How to Calculate Project ROI [Steps, Formula, Example]
Skip to content

How to Calculate Project ROI [Steps, Formula, Example]

Post Author - The Toggl Team The Toggl Team Last Updated:

Project managers often struggle to calculate project ROI and communicate a project’s financial value to stakeholders as they might not have the right tools or processes to do so.

This guide has everything you need to start calculating the ROI of your projects, avoid scope creep, and improve project efficiency. 

You’ll learn proven steps, formulas, and examples to calculate and improve project ROI.

Let’s dive in. 

What is project ROI?

Project ROI (return on investment) measures how much profit a project generates compared with its final cost. 

This metric helps businesses understand which projects are worth the investment, if it was a good financial decision, and how to prioritize future tasks. 

Based on what stage the project is at, there are different ways to measure project ROI. 

For example, if you haven’t started working on a project, you can use the anticipated ROI to predict project performance. 

Let’s look more closely at the four different types of project ROI that you can calculate. 

What are the different types of ROI in a project?

Here are the four types of ROI in a project:

Graph showing types of project ROI.

Anticipated ROI

Anticipated ROI is the expected ROI of a project before it begins.

Project managers calculate anticipated ROI based on research and analysis of similar projects, market conditions, and potential risks. 

Calculating anticipated ROI helps them understand if a project is worth completing, evaluate risk, and prioritize profitable projects. 

Actual ROI

This is the project’s true financial performance compared to initial estimations. 

Actual ROI has multiple uses as it:

  • Shows how profitable the project is 
  • Helps evaluate how accurate initial ROI estimates are
  • Can compare actual ROI with anticipated ROI. This helps project managers learn valuable lessons for future projects

Positive ROI

A positive project ROI is a project manager’s dream. It proves a project generated more revenue than it cost to complete.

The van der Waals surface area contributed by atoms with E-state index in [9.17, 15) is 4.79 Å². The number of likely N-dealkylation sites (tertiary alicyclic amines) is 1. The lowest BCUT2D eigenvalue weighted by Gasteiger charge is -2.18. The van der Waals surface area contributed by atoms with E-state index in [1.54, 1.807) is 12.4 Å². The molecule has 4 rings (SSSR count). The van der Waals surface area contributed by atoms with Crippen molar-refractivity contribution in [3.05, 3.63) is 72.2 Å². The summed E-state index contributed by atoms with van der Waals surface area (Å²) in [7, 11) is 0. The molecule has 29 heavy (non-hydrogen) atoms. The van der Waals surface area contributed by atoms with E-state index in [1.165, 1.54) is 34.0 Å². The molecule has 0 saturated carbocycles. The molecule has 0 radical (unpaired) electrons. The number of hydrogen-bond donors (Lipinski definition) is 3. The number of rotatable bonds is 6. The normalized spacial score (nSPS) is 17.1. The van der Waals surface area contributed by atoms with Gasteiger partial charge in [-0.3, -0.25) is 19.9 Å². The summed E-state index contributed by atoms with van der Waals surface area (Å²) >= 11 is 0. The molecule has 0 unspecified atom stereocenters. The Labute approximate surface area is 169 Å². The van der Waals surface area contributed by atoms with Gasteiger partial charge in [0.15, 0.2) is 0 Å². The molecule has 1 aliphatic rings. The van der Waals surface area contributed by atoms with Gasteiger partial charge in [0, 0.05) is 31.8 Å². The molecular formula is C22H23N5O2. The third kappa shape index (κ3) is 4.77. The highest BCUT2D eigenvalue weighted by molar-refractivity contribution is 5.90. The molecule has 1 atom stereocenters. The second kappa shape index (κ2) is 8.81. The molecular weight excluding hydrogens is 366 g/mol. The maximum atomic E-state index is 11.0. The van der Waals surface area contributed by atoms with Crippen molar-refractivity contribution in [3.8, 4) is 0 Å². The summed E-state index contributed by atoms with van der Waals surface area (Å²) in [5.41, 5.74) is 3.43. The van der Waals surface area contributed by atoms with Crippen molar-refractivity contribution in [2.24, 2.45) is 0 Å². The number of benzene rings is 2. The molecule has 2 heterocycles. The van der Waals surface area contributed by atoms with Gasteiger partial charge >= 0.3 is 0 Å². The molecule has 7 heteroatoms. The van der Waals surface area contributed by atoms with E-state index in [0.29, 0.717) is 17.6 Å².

Positive ROI is the goal of every project as it shows a successful investment with profitable outcomes.  

Negative ROI

Negative ROI is as bad as it sounds. This means the project is not profitable and costs more than the revenue generated. 

But the positive here is the lessons to be learned for future projects. 

Here are some ways negative ROI can help project managers:

  • It can identify inefficiencies, overspending, and underestimated costs to help refine future processes. 
  • Negative ROI often stems from unforeseen risks or poor risk management. It can be a wake-up call for project managers to focus on risk assessment. 
  • Analyzing projects with negative ROI helps project managers make better decisions about how to invest their future resources. 

How to calculate the ROI of a project?

Calculating project ROI can be done in six straightforward steps.

Graph showing the steps of calculating project ROI.

1. Estimate the time required to deliver the project

Estimating the project’s duration sets a strong foundation for realistic expectations and accurate ROI calculations. 

To nail time estimates, break down the project into smaller tasks and estimate the duration of each one. 

We recommend using a Work Breakdown Structure to outline your project’s tasks and create more detailed and accurate estimates. 

In Toggl Track, setting time estimates for your tasks is easy when creating or editing projects.

Toggl Track screenshot showing how to add time estimates.
Toggl Track screenshot showing how to add time estimates.

You can also use the Project Dashboard to see past data and create estimates based on similar projects. 

Toggl Track screenshot  showing project time estimates.

2. Set up labor costs based on the resources allocated to the project

In professional service teams, like agencies and consultancies, labor costs account for a large part of a project’s total expenses, so set them up from the start to measure project profitability effectively. 

In Toggl Track, you can set labor costs at project and organizational workspace levels.

Here’s how to add labor costs for individual project members in two steps:

  1. Go to the Projects page and select the Team tab. 
  2. Add Labor Cost under the COST column for each project member. 
Toggl Track screenshot.